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Central nesfatin-1-expressing neurons are sensitive to peripheral inflammatory stimulus

DOI: 10.1186/1742-2094-6-27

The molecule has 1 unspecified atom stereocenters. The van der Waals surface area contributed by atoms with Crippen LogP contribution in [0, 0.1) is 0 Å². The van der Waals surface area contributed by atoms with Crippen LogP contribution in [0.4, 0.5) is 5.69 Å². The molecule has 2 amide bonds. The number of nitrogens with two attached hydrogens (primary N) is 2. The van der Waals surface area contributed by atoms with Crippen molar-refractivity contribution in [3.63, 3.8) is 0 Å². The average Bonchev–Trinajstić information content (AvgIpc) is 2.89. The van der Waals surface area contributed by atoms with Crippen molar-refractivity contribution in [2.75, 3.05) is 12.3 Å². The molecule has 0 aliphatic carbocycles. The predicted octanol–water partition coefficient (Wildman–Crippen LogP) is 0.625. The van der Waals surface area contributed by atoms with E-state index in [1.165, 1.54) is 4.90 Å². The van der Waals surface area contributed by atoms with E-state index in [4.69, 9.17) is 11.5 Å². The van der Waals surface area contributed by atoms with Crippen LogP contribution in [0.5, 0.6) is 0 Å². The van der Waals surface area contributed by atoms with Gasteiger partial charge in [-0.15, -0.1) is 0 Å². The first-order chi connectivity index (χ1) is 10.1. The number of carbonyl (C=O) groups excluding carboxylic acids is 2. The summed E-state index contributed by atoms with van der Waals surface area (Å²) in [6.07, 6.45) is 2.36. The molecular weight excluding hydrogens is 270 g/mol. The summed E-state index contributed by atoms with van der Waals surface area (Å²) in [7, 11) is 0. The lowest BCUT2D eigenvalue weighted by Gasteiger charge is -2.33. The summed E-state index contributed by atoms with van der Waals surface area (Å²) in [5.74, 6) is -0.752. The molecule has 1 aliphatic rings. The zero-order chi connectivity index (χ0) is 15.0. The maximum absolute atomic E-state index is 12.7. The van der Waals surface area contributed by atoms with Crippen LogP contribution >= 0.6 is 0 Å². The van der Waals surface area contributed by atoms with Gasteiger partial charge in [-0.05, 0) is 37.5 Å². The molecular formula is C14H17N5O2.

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During infection and inflammation, the immune, endocrine and nervous systems closely interact to coordinate a range of physiological and behavioral changes known as the acute phase reaction. The behavioral symptoms collectively referred to as "sickness behavior" include fever, anorexia, adipsia, lethargy and reduction in social interactions [1,2]. Cytokines peripherally released act on specific central nuclei involved in feeding and homeostatic regulation, which leads to the central component of the acute phase response. The complex neuronal circuitry involved in the coordinated response to inflammation, which includes notably the nucleus of the solitary tract (NTS), area postrema (AP), ventrolateral medulla, parabrachial nucleus, paraventricular hypothalamic nucleus (PVN), supraoptic nucleus (SON), arcuate nucleus (ARC) and central nucleus of the amygdala, has been identified mainly by quantification of the immediate-early gene c-fos [3,4]. The expression of the c-fos gene is widely considered to be a high resolution marker of neuronal activity, since a body of evidence demonstrates that Fos protein is expressed in neurons whose activity is strongly stimulated by synaptic input [5]. Used in combination with immunohistochemical determination of neuronal phenotype, this approach has led to the identification and location of neurons activated by inflammation and involved in the triggering of sickness behavior [6-8].Recently, Oh-I and co-authors reported the identification of a novel factor with anorexigenic properties, which they called nesfatin-1 [9]. Nesfatin-1 is reported to reduce food intake both after central (3rd ventricle) and peripheral administration [9,10]. Apart from adipose tissue, from which nesfatin-1 was first isolated, this protein is also expressed by gastric mucosa [11] and pancreatic β-cells [12]. This pattern of nesfatin-1 expression, as well as the presence of nesfatin-1 within the plasma of rodents and humans, strongly suggests that this compoun


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